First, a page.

Although consumers continue to remain relatively upbeat, their attitudes around housing may have hit a brick wall, decreasing over the past three months.

Americans tempered their optimism toward the housing market in September, indicating growing caution surrounding the fiscal policy debate, according to Fannie Mae’s recent housing results.

However, it’s important to note that the survey results did not reveal the full effect of the government freeze and the pending debt ceiling debate.

While the majority of the mortgage market doesn’t expect the government shutdown to impact the industry short term, fears may surface given a prolonged decision by Congress to reach a compromise.

"Our September National Housing Survey results show that the improvements in consumer housing attitudes witnessed in recent months softened ahead of the government shutdown," said Doug Duncan, senior vice president and chief economist at Fannie Mae.

He added, "Americans’ awareness of policy uncertainty leading up to the October 1st shutdown and the pending debt ceiling debate appears to have grown as indicated by an apparent cautionary holding pattern in overall consumer housing and personal finance sentiment."

How and when these fiscal issues are addressed will impact consumer attitudes in the future, influencing the volatile housing market.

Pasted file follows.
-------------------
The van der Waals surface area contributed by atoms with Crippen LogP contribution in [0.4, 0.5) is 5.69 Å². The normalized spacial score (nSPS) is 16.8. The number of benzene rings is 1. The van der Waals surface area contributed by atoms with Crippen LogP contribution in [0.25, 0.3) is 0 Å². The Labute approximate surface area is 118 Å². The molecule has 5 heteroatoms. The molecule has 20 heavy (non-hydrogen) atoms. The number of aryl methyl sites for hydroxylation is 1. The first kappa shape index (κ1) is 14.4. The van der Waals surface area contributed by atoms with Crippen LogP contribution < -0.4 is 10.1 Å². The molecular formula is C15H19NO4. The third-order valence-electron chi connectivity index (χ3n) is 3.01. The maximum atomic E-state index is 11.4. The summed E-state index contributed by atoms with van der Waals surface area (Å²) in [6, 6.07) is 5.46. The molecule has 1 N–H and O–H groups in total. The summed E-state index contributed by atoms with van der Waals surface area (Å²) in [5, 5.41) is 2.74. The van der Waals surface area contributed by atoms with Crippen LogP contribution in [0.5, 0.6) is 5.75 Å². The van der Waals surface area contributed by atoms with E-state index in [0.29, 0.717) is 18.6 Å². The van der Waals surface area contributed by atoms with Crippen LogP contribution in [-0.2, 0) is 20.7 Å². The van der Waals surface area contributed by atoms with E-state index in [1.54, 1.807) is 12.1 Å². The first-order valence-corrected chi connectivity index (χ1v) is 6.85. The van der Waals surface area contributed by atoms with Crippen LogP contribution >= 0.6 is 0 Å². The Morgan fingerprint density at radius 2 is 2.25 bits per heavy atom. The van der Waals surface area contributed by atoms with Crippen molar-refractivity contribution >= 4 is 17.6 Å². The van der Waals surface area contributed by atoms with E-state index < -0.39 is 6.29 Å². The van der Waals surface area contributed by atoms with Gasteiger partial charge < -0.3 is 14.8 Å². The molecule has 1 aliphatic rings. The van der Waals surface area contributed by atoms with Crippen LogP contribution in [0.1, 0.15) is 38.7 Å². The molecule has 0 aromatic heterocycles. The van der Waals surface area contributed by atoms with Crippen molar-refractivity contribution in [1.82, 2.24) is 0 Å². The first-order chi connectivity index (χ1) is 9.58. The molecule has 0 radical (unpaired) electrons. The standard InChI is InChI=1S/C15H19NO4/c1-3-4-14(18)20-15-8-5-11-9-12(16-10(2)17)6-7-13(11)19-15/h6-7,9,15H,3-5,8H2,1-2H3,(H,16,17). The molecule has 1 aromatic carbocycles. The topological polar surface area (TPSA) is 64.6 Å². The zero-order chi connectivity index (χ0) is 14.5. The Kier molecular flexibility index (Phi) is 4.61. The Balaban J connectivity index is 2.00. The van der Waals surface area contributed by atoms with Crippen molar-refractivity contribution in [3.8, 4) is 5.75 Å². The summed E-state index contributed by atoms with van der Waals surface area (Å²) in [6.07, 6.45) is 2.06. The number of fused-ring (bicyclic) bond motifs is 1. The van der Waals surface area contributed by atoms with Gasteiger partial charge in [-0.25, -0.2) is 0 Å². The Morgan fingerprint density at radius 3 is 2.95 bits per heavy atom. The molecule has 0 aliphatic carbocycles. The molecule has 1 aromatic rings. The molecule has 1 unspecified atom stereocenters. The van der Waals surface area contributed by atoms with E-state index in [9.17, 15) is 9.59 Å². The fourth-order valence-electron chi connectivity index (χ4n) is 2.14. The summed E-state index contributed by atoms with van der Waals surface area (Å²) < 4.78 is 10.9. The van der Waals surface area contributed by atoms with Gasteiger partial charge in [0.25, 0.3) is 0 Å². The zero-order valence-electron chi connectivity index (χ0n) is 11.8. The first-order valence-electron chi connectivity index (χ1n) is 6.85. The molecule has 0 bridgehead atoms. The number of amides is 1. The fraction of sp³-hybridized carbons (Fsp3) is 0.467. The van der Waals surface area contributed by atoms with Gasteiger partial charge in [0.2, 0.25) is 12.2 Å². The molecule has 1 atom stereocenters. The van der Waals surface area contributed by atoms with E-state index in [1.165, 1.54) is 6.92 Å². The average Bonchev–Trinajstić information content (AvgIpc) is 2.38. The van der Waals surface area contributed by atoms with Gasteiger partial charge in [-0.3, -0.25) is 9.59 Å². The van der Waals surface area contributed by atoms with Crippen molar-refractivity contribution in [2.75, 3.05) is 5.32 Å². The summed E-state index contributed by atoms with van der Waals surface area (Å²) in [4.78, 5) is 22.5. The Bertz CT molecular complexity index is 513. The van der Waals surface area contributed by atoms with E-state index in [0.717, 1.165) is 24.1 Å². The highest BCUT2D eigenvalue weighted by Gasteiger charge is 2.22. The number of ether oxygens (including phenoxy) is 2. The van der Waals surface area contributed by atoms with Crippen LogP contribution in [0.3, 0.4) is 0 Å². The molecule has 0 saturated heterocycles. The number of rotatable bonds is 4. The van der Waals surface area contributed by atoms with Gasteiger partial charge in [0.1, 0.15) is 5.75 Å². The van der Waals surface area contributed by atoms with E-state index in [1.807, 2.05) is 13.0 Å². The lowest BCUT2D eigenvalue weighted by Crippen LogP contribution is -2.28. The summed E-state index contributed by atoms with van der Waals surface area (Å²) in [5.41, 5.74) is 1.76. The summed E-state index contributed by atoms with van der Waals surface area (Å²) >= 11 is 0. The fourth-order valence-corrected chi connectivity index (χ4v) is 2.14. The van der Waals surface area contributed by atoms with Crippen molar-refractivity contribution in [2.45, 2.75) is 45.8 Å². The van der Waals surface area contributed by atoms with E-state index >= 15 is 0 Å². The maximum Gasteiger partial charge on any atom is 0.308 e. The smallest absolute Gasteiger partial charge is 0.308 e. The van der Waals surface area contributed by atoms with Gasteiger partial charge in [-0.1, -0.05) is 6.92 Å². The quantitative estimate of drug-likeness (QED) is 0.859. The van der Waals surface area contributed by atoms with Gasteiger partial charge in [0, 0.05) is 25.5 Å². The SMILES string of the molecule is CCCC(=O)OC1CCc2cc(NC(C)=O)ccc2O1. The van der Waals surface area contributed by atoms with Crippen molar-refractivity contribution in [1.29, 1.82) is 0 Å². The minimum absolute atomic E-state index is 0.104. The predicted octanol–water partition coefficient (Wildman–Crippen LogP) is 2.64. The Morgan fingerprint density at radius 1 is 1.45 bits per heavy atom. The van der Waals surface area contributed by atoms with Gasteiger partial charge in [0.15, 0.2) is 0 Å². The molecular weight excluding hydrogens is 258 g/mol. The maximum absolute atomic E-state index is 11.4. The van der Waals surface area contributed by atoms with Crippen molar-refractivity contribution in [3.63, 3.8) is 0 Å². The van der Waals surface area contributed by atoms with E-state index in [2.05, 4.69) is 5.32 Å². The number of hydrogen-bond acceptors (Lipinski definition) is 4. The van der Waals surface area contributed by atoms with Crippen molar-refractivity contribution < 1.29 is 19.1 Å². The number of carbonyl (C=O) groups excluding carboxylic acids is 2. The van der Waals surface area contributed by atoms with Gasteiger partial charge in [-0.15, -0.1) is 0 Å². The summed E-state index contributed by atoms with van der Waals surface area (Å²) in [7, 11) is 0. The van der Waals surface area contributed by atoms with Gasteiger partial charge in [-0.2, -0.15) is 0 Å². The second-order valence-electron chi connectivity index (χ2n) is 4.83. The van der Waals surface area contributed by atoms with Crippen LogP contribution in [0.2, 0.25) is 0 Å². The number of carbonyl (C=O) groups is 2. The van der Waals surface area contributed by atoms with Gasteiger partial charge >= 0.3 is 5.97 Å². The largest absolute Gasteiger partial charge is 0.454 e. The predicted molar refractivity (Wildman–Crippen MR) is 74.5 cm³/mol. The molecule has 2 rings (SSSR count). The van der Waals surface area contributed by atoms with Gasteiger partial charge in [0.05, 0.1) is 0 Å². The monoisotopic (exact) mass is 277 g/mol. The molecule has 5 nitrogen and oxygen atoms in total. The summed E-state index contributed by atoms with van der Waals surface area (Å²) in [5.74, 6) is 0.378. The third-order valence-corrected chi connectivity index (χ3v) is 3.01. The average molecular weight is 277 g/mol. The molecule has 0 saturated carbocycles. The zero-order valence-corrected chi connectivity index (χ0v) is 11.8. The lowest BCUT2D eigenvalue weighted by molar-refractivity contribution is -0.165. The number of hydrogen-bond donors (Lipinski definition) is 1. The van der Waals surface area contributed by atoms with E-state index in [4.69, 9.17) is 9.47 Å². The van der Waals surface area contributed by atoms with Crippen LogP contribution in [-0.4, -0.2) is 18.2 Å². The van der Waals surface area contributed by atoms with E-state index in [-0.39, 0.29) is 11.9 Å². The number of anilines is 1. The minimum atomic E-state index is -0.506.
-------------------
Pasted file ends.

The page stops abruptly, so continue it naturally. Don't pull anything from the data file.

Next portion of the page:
For instance, 55% of Americans continue to believe the economy is on the wrong rack, narrowing 16 percentage points in September, according to Fannie Mae.

The gap could widen, depending on the outcome of the debt ceiling debate, with many experts believing the nation’s borrowing authority will be exhausted by Oct. 17.

The average 12-month home price change expectation came in at 3.1%, decreasing 0.3% month-over-month.

Meanwhile, the share of people who believe home prices will go up in the next 12 months fell to 52%, down three percentage points.

Additionally, 63% of Americans believe mortgage rates will go up in the next 12 months, increasing 3 percentage points from last month.

On an interesting note, the share of respondents who would buy if they were going to move increased to a survey high of 69%.

Quicken Loans chief economist Bob Walters pointed out that he is seeing a reverse effect in the market where housing demand is picking up.

Americans are actively engaging in the market due to rising interest rates and home prices, causing a sense of urgency.

"The only thing that would derail what is happening now is backslide in job numbers," Walters concluded. "However, we are still seeing fairly steady gains and until we see that reverse, there’s going to be a demand for housing."